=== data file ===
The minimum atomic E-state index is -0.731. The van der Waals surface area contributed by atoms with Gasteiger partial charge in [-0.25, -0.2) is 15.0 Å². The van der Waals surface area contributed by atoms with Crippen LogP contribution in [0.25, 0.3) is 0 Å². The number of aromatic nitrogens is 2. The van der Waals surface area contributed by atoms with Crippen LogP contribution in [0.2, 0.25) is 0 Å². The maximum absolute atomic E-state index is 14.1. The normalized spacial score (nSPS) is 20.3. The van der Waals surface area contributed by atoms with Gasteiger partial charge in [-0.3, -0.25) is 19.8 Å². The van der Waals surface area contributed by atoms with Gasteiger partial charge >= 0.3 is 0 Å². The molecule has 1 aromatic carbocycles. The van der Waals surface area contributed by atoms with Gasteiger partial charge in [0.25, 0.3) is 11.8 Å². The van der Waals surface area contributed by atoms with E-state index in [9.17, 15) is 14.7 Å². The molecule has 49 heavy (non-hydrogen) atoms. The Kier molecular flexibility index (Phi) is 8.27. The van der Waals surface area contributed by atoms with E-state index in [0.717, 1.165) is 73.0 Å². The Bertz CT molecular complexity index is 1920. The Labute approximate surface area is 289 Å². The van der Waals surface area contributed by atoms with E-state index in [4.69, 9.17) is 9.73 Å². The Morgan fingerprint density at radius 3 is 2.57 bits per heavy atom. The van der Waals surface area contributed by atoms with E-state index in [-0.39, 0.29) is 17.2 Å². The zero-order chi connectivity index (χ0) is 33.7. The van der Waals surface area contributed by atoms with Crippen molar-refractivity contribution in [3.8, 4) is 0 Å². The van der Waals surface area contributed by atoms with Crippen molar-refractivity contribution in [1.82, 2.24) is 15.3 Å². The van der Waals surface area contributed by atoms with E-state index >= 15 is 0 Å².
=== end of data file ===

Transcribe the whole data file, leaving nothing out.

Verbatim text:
The minimum atomic E-state index is -0.731. The van der Waals surface area contributed by atoms with Gasteiger partial charge in [-0.25, -0.2) is 15.0 Å². The van der Waals surface area contributed by atoms with Crippen LogP contribution in [0.25, 0.3) is 0 Å². The number of aromatic nitrogens is 2. The van der Waals surface area contributed by atoms with Crippen LogP contribution in [0.2, 0.25) is 0 Å². The maximum absolute atomic E-state index is 14.1. The normalized spacial score (nSPS) is 20.3. The van der Waals surface area contributed by atoms with Gasteiger partial charge in [-0.3, -0.25) is 19.8 Å². The van der Waals surface area contributed by atoms with Gasteiger partial charge >= 0.3 is 0 Å². The molecule has 1 aromatic carbocycles. The van der Waals surface area contributed by atoms with Gasteiger partial charge in [0.25, 0.3) is 11.8 Å². The van der Waals surface area contributed by atoms with E-state index in [9.17, 15) is 14.7 Å². The molecule has 49 heavy (non-hydrogen) atoms. The Kier molecular flexibility index (Phi) is 8.27. The van der Waals surface area contributed by atoms with E-state index in [0.717, 1.165) is 73.0 Å². The Bertz CT molecular complexity index is 1920. The Labute approximate surface area is 289 Å². The van der Waals surface area contributed by atoms with E-state index in [4.69, 9.17) is 9.73 Å². The Morgan fingerprint density at radius 3 is 2.57 bits per heavy atom. The van der Waals surface area contributed by atoms with E-state index in [-0.39, 0.29) is 17.2 Å². The zero-order chi connectivity index (χ0) is 33.7. The van der Waals surface area contributed by atoms with Crippen molar-refractivity contribution in [3.8, 4) is 0 Å². The van der Waals surface area contributed by atoms with Crippen molar-refractivity contribution in [1.82, 2.24) is 15.3 Å². The van der Waals surface area contributed by atoms with E-state index >= 15 is 0 Å².